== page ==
The '300' stroke
writes on pride, prejudice, Persia and other empires
FOR THE WORLD AT LARGE, the sign "300" may not mean much beyond a mere number placed solemnly between a double quotation marks. But given the prevalent Hollywood hegemony over the globalised pop culture, that anonymity should not remain the case for long. Why should the world care about an oversize American comic book being made into a jumbo- sized videogame look alike, CGI-virtuoso, cinematic spectacle (released theatrically in March and then late this July on DVD), has scarce anything to do with a testosterone-infested infantilised culture of teenage mutant computer wizards giving wild momentum to their belated adolescent fantasies and more to do with the fact that precisely that very orgiastic nucleus of violence is at the roots of a very real -- though still unreal -- predatory empire wreaking havoc around the globe.
On the face of it, Zack Snyder's 300 (2007) is just a bodybuilders' wet-dream version of a foundational myth, of how "the West" began -- albeit the muscularity of its sculpted takes on military prowess bespeaks a bit too noisily the moral obesity it seeks to hide and yet manages to expose even more obscenely. Ever since its original narration by Greek historian Herodotus, the Battle of Thermopylae (480 BC) has increasingly assumed a symbolic significance far beyond its original import. Not just in Thermopylae, but also in Marathon and Salamis did the Greeks put up splendid resistances to the predatory expansionism of the Achamanid Empire. Much later in history, these battles assumed disproportionate and entirely ahistorical significance -- the farther the myth of "the West" (as the presumed centre of universe and the colour-coded sign of white man's civilising mission around the globe) developed the more these battles assumed almost metaphysical and supernatural significance. Small skirmishes at the farthest frontiers of the shapeless, graceless, and gargantuan Achamanid Empire at the time, battles such as Thermopylae, Marathon, or Salamis increasingly assumed ahistorical, prophetic, and even divine significance in the making of the myth of "the West" as the Christian God's gift to humanity.
The increasingly ahistorical significance of these battles between the Ancient Greeks and the Achamanid Empire corresponds squarely to the expansion of European colonialism and its concomitant self-conception of "the West" as the generic rubric under which Europeans launched their global conquest. The origin of the glorification of the Graeco-Persian wars in modern history evidently goes back to Michel de Montaigne (1533-1592) who first identified the "glorious defeat of King Leonidas and his men at the defile of Thermopylae" as more glorious than "the fairest sister- victories, which the Sun has ever seen." Appalled by the Turkish domination of Greece, Lord Byron (1788-1824) would later join Montaigne in decrying: "Earth! Render back from out thy breast/a remnant of our Spartan dead! /Of the three hundred grant but three/To make a new Thermopylae!" Reporting these earliest records of reading the Battle of Thermopylae ahistorically, the British popular historian, Tom Holland says "no wonder, then, that the story of the Persian Wars should serve as founding-myth of European civilisation; as the archetype of the triumph of freedom over slavery, and of rugged civic virtue over enervated despotism." (Tom Holland, Persian Fire: The First World Empire and the Battle for the West, 2005: xviii).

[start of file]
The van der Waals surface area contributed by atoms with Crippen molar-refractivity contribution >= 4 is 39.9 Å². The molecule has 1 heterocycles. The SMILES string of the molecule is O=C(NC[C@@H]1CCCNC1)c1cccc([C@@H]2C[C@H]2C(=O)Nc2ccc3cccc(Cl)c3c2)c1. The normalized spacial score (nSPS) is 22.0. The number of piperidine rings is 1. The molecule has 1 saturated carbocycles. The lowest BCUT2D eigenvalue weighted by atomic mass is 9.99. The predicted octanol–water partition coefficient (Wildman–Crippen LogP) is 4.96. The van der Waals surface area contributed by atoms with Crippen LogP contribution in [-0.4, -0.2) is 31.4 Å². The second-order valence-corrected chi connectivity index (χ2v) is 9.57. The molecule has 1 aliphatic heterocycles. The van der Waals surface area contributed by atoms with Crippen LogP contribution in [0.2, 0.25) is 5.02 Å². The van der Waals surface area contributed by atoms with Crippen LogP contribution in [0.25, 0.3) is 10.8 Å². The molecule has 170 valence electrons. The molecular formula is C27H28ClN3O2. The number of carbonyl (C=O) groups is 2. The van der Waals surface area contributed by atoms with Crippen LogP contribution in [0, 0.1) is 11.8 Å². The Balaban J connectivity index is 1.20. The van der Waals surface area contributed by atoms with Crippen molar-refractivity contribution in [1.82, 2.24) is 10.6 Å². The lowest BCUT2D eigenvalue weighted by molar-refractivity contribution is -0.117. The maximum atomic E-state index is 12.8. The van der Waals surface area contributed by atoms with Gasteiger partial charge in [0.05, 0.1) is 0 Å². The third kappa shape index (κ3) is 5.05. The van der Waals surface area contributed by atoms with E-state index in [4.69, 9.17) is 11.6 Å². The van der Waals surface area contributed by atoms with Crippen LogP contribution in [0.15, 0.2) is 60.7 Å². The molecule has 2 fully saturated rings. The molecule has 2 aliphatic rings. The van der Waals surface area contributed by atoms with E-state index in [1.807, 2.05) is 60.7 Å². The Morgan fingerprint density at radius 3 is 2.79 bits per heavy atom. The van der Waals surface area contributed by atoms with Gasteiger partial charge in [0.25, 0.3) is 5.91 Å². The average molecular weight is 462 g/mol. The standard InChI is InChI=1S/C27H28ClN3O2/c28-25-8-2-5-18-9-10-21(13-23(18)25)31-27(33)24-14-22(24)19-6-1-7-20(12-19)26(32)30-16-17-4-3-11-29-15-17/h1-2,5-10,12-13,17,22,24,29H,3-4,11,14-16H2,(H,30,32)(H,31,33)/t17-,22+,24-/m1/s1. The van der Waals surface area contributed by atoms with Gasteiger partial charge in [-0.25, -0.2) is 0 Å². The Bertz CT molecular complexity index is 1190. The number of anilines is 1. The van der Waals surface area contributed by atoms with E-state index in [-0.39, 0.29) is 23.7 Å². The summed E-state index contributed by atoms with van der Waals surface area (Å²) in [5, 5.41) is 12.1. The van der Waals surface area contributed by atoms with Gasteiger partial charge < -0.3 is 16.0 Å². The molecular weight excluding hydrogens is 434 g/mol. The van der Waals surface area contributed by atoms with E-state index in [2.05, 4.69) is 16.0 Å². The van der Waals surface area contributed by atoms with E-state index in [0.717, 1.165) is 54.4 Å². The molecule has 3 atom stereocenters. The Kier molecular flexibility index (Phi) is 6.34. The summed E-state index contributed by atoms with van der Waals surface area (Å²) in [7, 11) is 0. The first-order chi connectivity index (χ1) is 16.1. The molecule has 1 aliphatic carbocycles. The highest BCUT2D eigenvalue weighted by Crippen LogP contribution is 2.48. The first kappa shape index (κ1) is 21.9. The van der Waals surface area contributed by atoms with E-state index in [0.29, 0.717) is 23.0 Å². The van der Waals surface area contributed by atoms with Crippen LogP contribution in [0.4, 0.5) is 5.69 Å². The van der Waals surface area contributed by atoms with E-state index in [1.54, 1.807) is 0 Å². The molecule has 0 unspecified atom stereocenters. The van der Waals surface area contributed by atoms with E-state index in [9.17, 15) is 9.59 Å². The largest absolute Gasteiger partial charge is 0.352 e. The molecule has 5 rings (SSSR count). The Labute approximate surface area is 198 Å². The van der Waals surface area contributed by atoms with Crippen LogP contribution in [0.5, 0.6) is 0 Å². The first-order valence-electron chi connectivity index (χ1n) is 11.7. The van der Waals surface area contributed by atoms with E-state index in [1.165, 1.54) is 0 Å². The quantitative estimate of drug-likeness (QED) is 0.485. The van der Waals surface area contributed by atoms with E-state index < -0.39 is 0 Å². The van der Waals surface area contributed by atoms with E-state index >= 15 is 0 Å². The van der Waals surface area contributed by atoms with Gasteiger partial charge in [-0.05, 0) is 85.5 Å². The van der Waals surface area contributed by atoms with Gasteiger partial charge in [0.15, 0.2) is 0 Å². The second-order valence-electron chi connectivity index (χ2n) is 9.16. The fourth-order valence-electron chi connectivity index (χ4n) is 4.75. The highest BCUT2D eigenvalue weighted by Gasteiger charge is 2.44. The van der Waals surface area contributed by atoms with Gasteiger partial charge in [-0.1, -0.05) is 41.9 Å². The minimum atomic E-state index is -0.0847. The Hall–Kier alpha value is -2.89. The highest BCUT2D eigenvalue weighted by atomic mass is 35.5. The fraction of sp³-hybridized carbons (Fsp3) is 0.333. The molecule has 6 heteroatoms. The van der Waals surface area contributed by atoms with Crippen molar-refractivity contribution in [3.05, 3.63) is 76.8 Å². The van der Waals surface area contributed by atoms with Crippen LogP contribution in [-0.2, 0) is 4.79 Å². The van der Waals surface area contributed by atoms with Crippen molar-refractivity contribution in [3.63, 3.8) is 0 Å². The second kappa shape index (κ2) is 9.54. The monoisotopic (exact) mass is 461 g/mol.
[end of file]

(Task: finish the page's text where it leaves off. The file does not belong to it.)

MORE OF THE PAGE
What Tom Holland calls "European civilisation" for the rest of the world spells out as a predatory form of colonialism. No wonder then that the shared sentiments of Montaigne and Byron about Thermopylae were soon to be picked up by grand officers of the British Empire. John Stuart Mill (1806-1873), for example, spoke on behalf of the entire British colonial character when he said that "the battle of Marathon, even as an event in English history, is more important than the battle of Hastings." Giving philosophical momentum to European colonialism, Hegel (1770-1831) had already chimed in that "the interest of the whole world's history hung trembling in the balance".
The Persian Wars in general and the Battle of Thermopylae in particular were not to remain outside the purview of the direct beneficiaries of European colonialism, namely the rising European bourgeoisie and its preferred cultural outputs. European Orientalist opera was to have a ball with Xerxes and the battles of Thermopylae and Salamis. Francesco Cavalli (1602-1676) in 1654, Giovanni Bononcini (1670-1747) in 1694 and most famously George Frideric Handel (1685-1759) in 1738 had much fun putting the Achamanid king to song and dance. Although in Handel's Serse, the Persian emperor gets to sing one of the most beautiful arias of the opera, " Ombra mai fu ", one only needs to compare it with Aeschylus's Persians (472 BC) to note the vast difference in the manner in which the Greeks themselves saw and empathised with their adversaries and the way the Europeans of the Baroque period began to stage their "Orientals".